Madiba took us to the peak of free­dom, yet there are many hills still to climb

Sunday Times - - Opinion -

Nel­son Man­dela con­cluded his au­to­bi­og­ra­phy, Long Walk to Free­dom, with a re­mark that was as telling about his own life as it was pre­scient in re­spect of the coun­try he be­queathed to us at his death in De­cem­ber 2013. He wrote: “I have walked that long road to free­dom. I have tried not to fal­ter; I have made mis­steps along the way. But I have dis­cov­ered the se­cret that af­ter climb­ing a great hill, one only finds that there are many more hills to climb. I have taken a mo­ment here to rest, to steal a view of the glo­ri­ous vista that sur­rounds me, to look back on the dis­tance I have come. But I can only rest for a mo­ment, for with free­dom comes re­spon­si­bil­i­ties, and I dare not linger, for my long walk is not ended.”

Phrase for phrase, the quote is redo­lent of the hope and the dan­gers that faced and con­tinue to face a demo­cratic South Africa emerg­ing from years of colo­nial and apartheid op­pres­sion.

He said he dared not linger, and as a coun­try we must ask whether we have “lin­gered” too long, savour­ing over­long the “glo­ri­ous vista” that comes with hav­ing reached one sum­mit, while for­get­ting that our long walk as a na­tion has not yet ended.

He warned that with free­dom came re­spon­si­bil­i­ties, and as a na­tion per­haps we have en­joyed the free­doms with­out fully ap­pre­ci­at­ing and em­brac­ing the du­ties en­trusted to us by a con­sti­tu­tion that also neatly out­lines the full scope of those hard-won free­doms.

If April 1994 brought us fi­nally to the sum­mit of one hill, it should also have af­forded us a view of the many hills that yet lay ahead, prompt­ing many of us to ask the ques­tion: what is the point of free­dom when so many are still en­slaved by poverty and hunger? Why pro­claim to all our lib­erty when so many of us still live in the chains im­posed by a poor ed­u­ca­tion and di­min­ished life op­por­tu­ni­ties?

In cast­ing about for scape­goats to ex­plain our plight, some take refuge in blam­ing Man­dela, go­ing so far as to call him a sell­out. But we have only our­selves to blame.

This week we cel­e­brate the cen­te­nary of Man­dela’s birth on July 18 1918. On our pages to­day we ex­am­ine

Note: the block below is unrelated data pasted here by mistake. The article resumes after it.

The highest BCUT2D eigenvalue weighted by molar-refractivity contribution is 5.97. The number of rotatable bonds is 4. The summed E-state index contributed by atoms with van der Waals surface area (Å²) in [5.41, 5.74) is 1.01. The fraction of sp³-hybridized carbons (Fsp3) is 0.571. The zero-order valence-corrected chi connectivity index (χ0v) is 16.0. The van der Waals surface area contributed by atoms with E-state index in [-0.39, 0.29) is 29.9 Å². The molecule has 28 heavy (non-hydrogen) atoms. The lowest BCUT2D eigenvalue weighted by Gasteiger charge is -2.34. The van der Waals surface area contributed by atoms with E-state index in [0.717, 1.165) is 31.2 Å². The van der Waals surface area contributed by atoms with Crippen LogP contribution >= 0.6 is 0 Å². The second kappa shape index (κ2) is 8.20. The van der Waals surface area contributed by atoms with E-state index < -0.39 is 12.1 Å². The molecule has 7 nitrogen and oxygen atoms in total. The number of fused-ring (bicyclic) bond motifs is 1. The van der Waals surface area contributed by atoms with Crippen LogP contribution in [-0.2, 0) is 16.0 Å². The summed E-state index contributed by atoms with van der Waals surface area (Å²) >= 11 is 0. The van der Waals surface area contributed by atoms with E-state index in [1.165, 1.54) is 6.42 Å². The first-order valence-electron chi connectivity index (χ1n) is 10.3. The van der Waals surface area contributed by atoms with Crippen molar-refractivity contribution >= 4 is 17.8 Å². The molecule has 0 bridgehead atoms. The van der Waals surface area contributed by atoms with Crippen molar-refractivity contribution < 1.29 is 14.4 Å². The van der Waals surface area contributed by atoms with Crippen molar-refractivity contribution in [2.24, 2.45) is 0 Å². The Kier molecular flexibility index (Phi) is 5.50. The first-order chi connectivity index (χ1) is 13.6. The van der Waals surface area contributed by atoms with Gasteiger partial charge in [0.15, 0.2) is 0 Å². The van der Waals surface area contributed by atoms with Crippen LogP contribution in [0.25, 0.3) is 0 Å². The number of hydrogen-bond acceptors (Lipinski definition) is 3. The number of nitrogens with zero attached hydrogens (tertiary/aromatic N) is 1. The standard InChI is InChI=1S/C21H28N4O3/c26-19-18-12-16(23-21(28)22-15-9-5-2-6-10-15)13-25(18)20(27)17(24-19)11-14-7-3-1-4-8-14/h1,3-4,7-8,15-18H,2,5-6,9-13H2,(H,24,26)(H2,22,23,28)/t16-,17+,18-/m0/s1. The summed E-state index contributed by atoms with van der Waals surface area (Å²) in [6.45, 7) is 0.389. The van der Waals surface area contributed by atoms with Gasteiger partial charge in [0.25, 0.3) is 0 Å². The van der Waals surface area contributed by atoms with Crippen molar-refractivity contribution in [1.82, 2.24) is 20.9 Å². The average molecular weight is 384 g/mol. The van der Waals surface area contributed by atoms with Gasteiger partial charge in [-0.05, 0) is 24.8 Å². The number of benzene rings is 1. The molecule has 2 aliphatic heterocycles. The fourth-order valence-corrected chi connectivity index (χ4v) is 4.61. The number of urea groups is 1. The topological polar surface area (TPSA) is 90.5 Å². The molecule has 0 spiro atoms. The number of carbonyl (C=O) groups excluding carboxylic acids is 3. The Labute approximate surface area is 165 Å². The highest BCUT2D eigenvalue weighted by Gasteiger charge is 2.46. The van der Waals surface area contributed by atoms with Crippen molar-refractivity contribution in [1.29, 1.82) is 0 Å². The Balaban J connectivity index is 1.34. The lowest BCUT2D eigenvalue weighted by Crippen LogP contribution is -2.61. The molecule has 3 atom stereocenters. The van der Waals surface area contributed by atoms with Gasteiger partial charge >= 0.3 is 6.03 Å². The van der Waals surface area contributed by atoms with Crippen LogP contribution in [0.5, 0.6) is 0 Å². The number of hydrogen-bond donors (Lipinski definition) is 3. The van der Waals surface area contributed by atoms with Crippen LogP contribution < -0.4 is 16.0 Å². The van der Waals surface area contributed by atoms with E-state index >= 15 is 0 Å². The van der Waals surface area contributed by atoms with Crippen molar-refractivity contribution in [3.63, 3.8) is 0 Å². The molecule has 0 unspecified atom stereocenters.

Man­dela’s life and his legacy. This week, too, for­mer US pres­i­dent Barack Obama will de­liver the Nel­son

Man­dela An­nual Lec­ture, and or­di­nary South Africans will do their bit for those less for­tu­nate, with their

67 min­utes for Man­dela.

It is right that we should cel­e­brate Man­dela’s life. But we should not lose sight of the fact that the metaphor of hills still to climb is espe­cially rel­e­vant as we look back on the ru­inous years of the pres­i­dency of Ja­cob Zuma, which was as rad­i­cal a de­par­ture from the tenets of Man­dela’s po­lit­i­cal ideals as is pos­si­ble.

Af­ter the new South Africa’s promis­ing start in 1994, helped by a global eco­nomic boom that lifted all boats on its tide and saw the rapid ex­pan­sion of a black mid­dle class dur­ing the pres­i­dency of Thabo Mbeki, the Zuma years that fol­lowed shifted the econ­omy into re­verse gear, as­sisted — it must be con­ceded — by the global re­ces­sion of 2008, which crip­pled high hopes of a bet­ter fu­ture for all. At the same time, cor­rup­tion flour­ished and our state-owned en­ter­prises were looted by the Gup­tas in ca­hoots with Zuma and his min­ions.

Some may ar­gue that the rot set in un­der Mbeki, who will be best re­mem­bered for his chilly in­tel­lec­tu­al­ism and calami­tous Aids poli­cies.

In the pres­i­dency of Cyril Ramaphosa, it­self a sur­prise given how as­sid­u­ously Zuma tried to ce­ment his aw­ful legacy in the per­son of his for­mer wife Nkosazana DlaminiZuma, South Africa has been given an­other, if un­de­served, chance to right the ship, and to re­turn to the prin­ci­ples Man­dela fought for all his life and for which, if needs be, he was pre­pared to die. Let us hon­our Man­dela by walk­ing in his foot­steps and at­tempt­ing to em­u­late his ex­am­ple. As in­di­vid­u­als. As a na­tion.

South Africa has been given an­other, if un­de­served, chance

Newspapers in English

Newspapers from South Africa

© PressReader. All rights reserved.